Dave Grohl: The Path To Nirvana

The following day the Novoselics threw a barbecue at their house for the visiting British journalists, and the drummer sat quietly in the background chowing down on surf and turf as Cobain, Novoselic, and Peters outlined their future plans to Cameron. The next day he joined Cobain and Novoselic at the Dutchman, the grubby Seattle rehearsal room where the pair had written “Sliver” with Peters just a few months earlier, and auditioned for a vacancy Peters understandably thought had already been filled. Before the trio had finished running through their opening number, Cobain and Novoselic knew that they’d got their man. The following day Kurt Cobain dropped in unannounced to Calvin Johnson’s KAOS radio show to play an impromptu four-song acoustic session. During the show he casually informed Johnson that Nirvana had a new drummer, nothing less than “the drummer of our dreams.”

“His name is Dave and he’s a baby Dale Crover,” he enthused. “He plays almost as good as Dale. And within a few years’ practice he may even give him a run for his money.”

Dan Peters missed Cobain’s surprise announcement on KAOS. So when Nirvana’s frontman called him the following day, Peters assumed Cobain wanted to talk about the band’s imminent UK tour. Instead, he was sheepishly informed that the band had recruited a new permanent drummer. Communication had never been one of Cobain’s strong points, as Grohl himself had immediately discovered.

“I don’t remember them saying, ‘You’re in the band,’” Grohl admitted years later. “We just continued.”

Nirvana’s new drummer played his first gig with the band at the North Shore Surf Club in Olympia, Washington, on October 11, 1990. The 300-capacity club had sold out within a day of the tickets going on sale, a feat which so impressed Grohl that he felt compelled to phone home to share the news with his mother.

The show was sweaty, frenzied, and intense. Grohl had to start the set’s opening number, a cover of The Vaselines’ “Son Of A Gun,” no less than three times, as the band kept blowing the power in the tiny venue. A few songs later the bare-chested drummer put his sticks right through his snare drum skin: Cobain held the broken drum aloft like a war trophy to the cheering crowd. Grohl had officially arrived.

“I felt I had something to prove,” he later recalled. “I knew we sounded good as a band. And we were f__king good that night. Absolutely, I was nervous. I didn’t know anyone — no one in the audience, no one in the band. I was completely on my own. That was the only thing that mattered, that hour on stage. That’s what I was focused on.”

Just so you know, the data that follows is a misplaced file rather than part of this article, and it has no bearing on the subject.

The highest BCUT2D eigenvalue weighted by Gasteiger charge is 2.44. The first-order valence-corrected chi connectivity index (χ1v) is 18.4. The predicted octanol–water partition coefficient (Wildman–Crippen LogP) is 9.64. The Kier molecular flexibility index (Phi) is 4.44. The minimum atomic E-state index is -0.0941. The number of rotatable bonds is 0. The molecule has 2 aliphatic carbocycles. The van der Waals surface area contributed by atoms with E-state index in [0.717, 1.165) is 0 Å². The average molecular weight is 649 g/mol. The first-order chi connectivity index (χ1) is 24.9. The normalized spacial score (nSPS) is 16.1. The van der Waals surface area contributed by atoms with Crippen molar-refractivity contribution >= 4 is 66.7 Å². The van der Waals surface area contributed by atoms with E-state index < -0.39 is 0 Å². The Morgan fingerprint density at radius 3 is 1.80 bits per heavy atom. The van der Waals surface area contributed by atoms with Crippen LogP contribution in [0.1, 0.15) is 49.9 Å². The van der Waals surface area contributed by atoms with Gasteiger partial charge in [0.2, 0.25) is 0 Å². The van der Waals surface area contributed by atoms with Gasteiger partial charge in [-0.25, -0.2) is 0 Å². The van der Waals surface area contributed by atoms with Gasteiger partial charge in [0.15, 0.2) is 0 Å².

“Grohl was simply a monster,” says Cobain biographer Charles R. Cross, then editor of Seattle’s The Rocket. “Chad Channing is often underrated; he was a great drummer for the early van-touring Nirvana because he was an affable guy, a talented drummer, and he played the punk-era songs of Nirvana as well as anyone. However, with Dave Grohl Nirvana became a very different beast. He powered Nirvana’s shows and made them spectacular events. It was Grohl who turned Nirvana into the powerhouse it became.”

“His contribution transformed us into a force of nature,” said Novoselic. “Nirvana was now a beast that walked the earth.”

This Is The Life

After returning from a whirlwind ten-day U.K. tour in late October 1990 with L7, Dave Grohl moved in with Cobain at 114 North Pear Street in Olympia. He was quite unprepared for the squalor in which his friend lived: 114 North Pear Street made the scuzzy European squats where Grohl had laid his head during his days with Scream look like palatial Georgetown townhouses. The kitchen was filthy, covered in mold and littered with half-eaten corndogs, beer cans, and putrefying takeaway food. There was only one tiny bedroom, which Cobain had painted black. The living room was cramped and foul-smelling, the TV was broken, and the floor was barely visible beneath the detritus of Cobain’s bachelor life. Half the room was taken up by Cobain’s stinking turtle aquarium, the other half by a couch which doubled as a spare bed. This was to be Dave Grohl’s home for the next eight months.

Grohl did work on his own music while under Cobain’s roof, sketching out song ideas with an acoustic guitar on the singer’s 4-track tape recorder. But the priority, obviously, was Nirvana. The band had rented out a rehearsal space in Tacoma, essentially a carpeted barn with a P.A., and Cobain insisted they practice every day. Grohl soon settled into his new routine, and in Tacoma new songs began to take shape.

“My day would start about three or four in the afternoon,” says Grohl. “It was winter in the Northwest, and we’d wake up when the sun was going down. We would go to the AMPM and buy corndogs and cigarettes. Then we would go up to Tacoma and rehearse in the barn until about midnight, then drive back down to Olympia.

“We’d always start rehearsals with a jam, an open, free-form jam, and a lot of the songs came from that. At the time we were really experimenting with dynamics, with the quiet verse/loud chorus thing. A lot of it was derivative of Pixies and Sonic Youth. You just knew when the chorus was supposed to get bigger, and you just knew the point of the song where just when you think you can’t take it any higher you do take it one step higher. From that came songs like ‘Drain You’ and ‘Smells Like Teen Spirit.’ I didn’t really think that much of ‘Teen Spirit’ at first. I thought it was just another one of the jams that we were doing; we had so many jams like that, that we’d record onto a boombox tape and then lose the cassette and lose the song forever. But ‘Teen Spirit’ was one we kept coming back to because the simple guitar lines were so memorable. That song definitely established that quiet/loud dynamic that we fell back on a lot of the time. And it became that one song that personifies the band.”

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